Advances in the materials and designs used to manufacture contact lenses have made it easier for doctors to choose the lens that will best fit your eye and your condition. If you are considering switching from glasses to lenses for the first time or merely checking out what's new in the world of contact lenses, this text will supply a lot of the information you need to understand what to buy, how to maintain it and the other necessary steps to take. People often find some newer options are more comfortable than their old lenses. We will break down the different categories of contact lenses, how they should be worn and cleaned, when they must be removed and what added features there are now in the market.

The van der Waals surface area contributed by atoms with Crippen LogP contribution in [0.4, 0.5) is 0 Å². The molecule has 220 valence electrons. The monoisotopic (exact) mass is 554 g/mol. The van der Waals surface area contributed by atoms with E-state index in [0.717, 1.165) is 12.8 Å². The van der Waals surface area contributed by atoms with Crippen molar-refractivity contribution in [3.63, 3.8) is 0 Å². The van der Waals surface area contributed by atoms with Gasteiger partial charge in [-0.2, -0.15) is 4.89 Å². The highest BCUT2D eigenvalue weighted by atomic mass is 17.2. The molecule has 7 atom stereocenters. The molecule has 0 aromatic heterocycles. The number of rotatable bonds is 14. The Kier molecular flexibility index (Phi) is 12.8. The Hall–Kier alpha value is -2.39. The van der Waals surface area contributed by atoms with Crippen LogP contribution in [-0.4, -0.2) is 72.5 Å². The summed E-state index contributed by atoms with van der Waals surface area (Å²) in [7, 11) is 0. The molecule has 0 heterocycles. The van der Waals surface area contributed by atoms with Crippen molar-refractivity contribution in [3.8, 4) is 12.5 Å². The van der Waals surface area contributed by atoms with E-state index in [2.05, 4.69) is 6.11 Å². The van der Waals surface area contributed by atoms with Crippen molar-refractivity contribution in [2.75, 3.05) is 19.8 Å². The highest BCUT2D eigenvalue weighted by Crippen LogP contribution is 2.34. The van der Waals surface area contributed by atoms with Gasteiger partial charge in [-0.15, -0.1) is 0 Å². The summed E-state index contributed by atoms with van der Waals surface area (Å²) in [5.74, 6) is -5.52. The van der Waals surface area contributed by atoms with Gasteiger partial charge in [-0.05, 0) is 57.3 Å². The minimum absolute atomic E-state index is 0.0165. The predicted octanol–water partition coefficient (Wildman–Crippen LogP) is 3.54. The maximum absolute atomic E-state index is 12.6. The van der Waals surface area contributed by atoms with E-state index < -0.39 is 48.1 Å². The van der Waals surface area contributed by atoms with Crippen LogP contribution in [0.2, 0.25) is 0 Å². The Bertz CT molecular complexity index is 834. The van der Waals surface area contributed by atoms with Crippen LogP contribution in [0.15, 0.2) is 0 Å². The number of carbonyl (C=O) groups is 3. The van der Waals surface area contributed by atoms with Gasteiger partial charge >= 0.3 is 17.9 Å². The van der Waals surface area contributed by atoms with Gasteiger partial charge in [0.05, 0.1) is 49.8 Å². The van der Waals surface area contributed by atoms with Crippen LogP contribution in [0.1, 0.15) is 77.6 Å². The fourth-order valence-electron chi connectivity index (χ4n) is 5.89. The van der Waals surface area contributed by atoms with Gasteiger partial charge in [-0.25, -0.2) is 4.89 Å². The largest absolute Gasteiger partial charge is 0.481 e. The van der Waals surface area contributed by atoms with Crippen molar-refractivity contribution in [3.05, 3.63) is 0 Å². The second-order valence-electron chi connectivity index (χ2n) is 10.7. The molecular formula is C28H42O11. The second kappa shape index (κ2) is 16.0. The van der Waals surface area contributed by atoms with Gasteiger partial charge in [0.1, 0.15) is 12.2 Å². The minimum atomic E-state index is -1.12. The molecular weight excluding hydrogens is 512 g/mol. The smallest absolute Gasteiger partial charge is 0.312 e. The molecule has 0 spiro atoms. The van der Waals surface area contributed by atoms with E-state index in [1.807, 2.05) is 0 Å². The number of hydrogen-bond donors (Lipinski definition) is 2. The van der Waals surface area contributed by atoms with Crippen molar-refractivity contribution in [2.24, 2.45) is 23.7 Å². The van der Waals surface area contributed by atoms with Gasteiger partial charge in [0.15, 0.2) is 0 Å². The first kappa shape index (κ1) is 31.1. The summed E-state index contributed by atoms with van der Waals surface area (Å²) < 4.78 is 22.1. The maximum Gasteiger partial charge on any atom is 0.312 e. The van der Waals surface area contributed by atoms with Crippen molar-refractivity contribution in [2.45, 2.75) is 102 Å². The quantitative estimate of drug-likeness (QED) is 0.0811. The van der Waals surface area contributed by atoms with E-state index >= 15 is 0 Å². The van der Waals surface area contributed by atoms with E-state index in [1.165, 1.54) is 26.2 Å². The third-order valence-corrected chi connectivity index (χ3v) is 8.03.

Almost all nearsighted people can wear contact lenses, no matter how high their prescription. In fact, there are contact lens laboratories that make custom lenses up to -30.00 diopters. They will not ruin your eyes, despite some common misconceptions about contacts, though it is essential to follow your contact lens practitioner's rules. Contact lenses are extremely safe when prescribed and cared for properly. The first thing you must do is to get an appointment with your local ophthalmologist or optometrist, as contact lenses can't be legally sold in the U.S without a legitimate written prescription from your doctor. A second reason for this is that a very small percentage of the population reacts negatively to contacts and an eye doctor must examine you to make sure you aren't part of that percentage. This is something you should be doing every year or so, even without needing prescription eye-glasses, as regular check-ups will notify you to any significant changes in your eyesight. Most people need corrective prescriptions by the time they reach forty, but contact prescriptions should be done separately.